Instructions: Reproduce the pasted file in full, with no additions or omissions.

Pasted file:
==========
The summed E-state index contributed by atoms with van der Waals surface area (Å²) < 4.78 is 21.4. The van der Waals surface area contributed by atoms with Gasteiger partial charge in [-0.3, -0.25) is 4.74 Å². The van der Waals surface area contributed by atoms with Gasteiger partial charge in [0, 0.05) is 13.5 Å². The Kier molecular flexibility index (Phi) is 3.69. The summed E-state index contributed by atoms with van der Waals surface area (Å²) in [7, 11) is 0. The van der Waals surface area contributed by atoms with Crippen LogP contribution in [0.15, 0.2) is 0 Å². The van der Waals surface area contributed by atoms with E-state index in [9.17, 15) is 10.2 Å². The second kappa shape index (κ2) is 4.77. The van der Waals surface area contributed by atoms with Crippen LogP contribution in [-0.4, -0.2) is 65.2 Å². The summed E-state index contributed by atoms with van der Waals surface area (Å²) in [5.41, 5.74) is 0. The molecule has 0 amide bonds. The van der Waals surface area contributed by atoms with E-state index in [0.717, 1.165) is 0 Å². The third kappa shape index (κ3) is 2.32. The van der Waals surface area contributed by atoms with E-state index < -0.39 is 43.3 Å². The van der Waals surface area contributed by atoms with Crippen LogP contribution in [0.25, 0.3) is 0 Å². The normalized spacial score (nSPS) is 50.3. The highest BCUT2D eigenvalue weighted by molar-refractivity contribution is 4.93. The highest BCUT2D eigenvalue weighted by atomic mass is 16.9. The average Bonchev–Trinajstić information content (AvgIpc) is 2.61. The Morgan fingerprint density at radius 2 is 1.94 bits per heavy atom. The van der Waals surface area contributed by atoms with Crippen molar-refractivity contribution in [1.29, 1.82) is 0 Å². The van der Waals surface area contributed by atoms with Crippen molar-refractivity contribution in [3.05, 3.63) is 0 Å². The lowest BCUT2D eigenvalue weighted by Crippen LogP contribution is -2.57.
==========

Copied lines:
The summed E-state index contributed by atoms with van der Waals surface area (Å²) < 4.78 is 21.4. The van der Waals surface area contributed by atoms with Gasteiger partial charge in [-0.3, -0.25) is 4.74 Å². The van der Waals surface area contributed by atoms with Gasteiger partial charge in [0, 0.05) is 13.5 Å². The Kier molecular flexibility index (Phi) is 3.69. The summed E-state index contributed by atoms with van der Waals surface area (Å²) in [7, 11) is 0. The van der Waals surface area contributed by atoms with Crippen LogP contribution in [0.15, 0.2) is 0 Å². The van der Waals surface area contributed by atoms with E-state index in [9.17, 15) is 10.2 Å². The second kappa shape index (κ2) is 4.77. The van der Waals surface area contributed by atoms with Crippen LogP contribution in [-0.4, -0.2) is 65.2 Å². The summed E-state index contributed by atoms with van der Waals surface area (Å²) in [5.41, 5.74) is 0. The molecule has 0 amide bonds. The van der Waals surface area contributed by atoms with E-state index in [0.717, 1.165) is 0 Å². The third kappa shape index (κ3) is 2.32. The van der Waals surface area contributed by atoms with E-state index < -0.39 is 43.3 Å². The van der Waals surface area contributed by atoms with Crippen LogP contribution in [0.25, 0.3) is 0 Å². The normalized spacial score (nSPS) is 50.3. The highest BCUT2D eigenvalue weighted by molar-refractivity contribution is 4.93. The highest BCUT2D eigenvalue weighted by atomic mass is 16.9. The average Bonchev–Trinajstić information content (AvgIpc) is 2.61. The Morgan fingerprint density at radius 2 is 1.94 bits per heavy atom. The van der Waals surface area contributed by atoms with Crippen molar-refractivity contribution in [1.29, 1.82) is 0 Å². The van der Waals surface area contributed by atoms with Crippen molar-refractivity contribution in [3.05, 3.63) is 0 Å². The lowest BCUT2D eigenvalue weighted by Crippen LogP contribution is -2.57.